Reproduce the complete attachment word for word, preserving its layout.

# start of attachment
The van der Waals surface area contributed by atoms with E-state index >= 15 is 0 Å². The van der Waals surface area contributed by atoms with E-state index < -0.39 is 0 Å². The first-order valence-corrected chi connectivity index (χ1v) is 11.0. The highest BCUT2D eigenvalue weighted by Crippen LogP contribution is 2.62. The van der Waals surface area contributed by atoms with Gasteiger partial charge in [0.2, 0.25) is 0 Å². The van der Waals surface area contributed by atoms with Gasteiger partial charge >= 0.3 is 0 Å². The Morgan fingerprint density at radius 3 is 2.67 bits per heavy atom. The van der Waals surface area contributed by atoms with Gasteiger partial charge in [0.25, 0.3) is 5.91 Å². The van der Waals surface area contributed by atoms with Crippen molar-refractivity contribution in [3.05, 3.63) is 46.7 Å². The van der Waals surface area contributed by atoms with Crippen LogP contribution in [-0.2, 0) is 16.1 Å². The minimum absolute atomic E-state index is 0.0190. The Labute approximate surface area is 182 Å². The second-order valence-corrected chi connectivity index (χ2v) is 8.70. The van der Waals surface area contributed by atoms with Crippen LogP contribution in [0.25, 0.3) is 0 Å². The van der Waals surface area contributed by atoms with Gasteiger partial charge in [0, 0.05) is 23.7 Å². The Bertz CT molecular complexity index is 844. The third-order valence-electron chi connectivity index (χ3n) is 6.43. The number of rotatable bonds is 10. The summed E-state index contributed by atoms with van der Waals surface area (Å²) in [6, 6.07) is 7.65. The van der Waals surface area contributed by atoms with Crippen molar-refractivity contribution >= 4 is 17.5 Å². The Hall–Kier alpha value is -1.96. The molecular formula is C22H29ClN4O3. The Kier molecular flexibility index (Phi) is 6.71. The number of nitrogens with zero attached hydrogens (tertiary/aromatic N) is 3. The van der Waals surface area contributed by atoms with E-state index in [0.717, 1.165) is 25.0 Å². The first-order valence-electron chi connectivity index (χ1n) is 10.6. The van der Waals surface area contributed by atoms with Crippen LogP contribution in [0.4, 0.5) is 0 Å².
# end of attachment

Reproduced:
The van der Waals surface area contributed by atoms with E-state index >= 15 is 0 Å². The van der Waals surface area contributed by atoms with E-state index < -0.39 is 0 Å². The first-order valence-corrected chi connectivity index (χ1v) is 11.0. The highest BCUT2D eigenvalue weighted by Crippen LogP contribution is 2.62. The van der Waals surface area contributed by atoms with Gasteiger partial charge in [0.2, 0.25) is 0 Å². The van der Waals surface area contributed by atoms with Gasteiger partial charge >= 0.3 is 0 Å². The Morgan fingerprint density at radius 3 is 2.67 bits per heavy atom. The van der Waals surface area contributed by atoms with Gasteiger partial charge in [0.25, 0.3) is 5.91 Å². The van der Waals surface area contributed by atoms with Crippen molar-refractivity contribution in [3.05, 3.63) is 46.7 Å². The van der Waals surface area contributed by atoms with Crippen LogP contribution in [-0.2, 0) is 16.1 Å². The minimum absolute atomic E-state index is 0.0190. The Labute approximate surface area is 182 Å². The second-order valence-corrected chi connectivity index (χ2v) is 8.70. The van der Waals surface area contributed by atoms with Crippen LogP contribution in [0.25, 0.3) is 0 Å². The van der Waals surface area contributed by atoms with Gasteiger partial charge in [0, 0.05) is 23.7 Å². The Bertz CT molecular complexity index is 844. The third-order valence-electron chi connectivity index (χ3n) is 6.43. The number of rotatable bonds is 10. The summed E-state index contributed by atoms with van der Waals surface area (Å²) in [6, 6.07) is 7.65. The van der Waals surface area contributed by atoms with Crippen molar-refractivity contribution >= 4 is 17.5 Å². The Hall–Kier alpha value is -1.96. The molecular formula is C22H29ClN4O3. The Kier molecular flexibility index (Phi) is 6.71. The number of nitrogens with zero attached hydrogens (tertiary/aromatic N) is 3. The van der Waals surface area contributed by atoms with E-state index in [0.717, 1.165) is 25.0 Å². The first-order valence-electron chi connectivity index (χ1n) is 10.6. The van der Waals surface area contributed by atoms with Crippen LogP contribution in [0.4, 0.5) is 0 Å².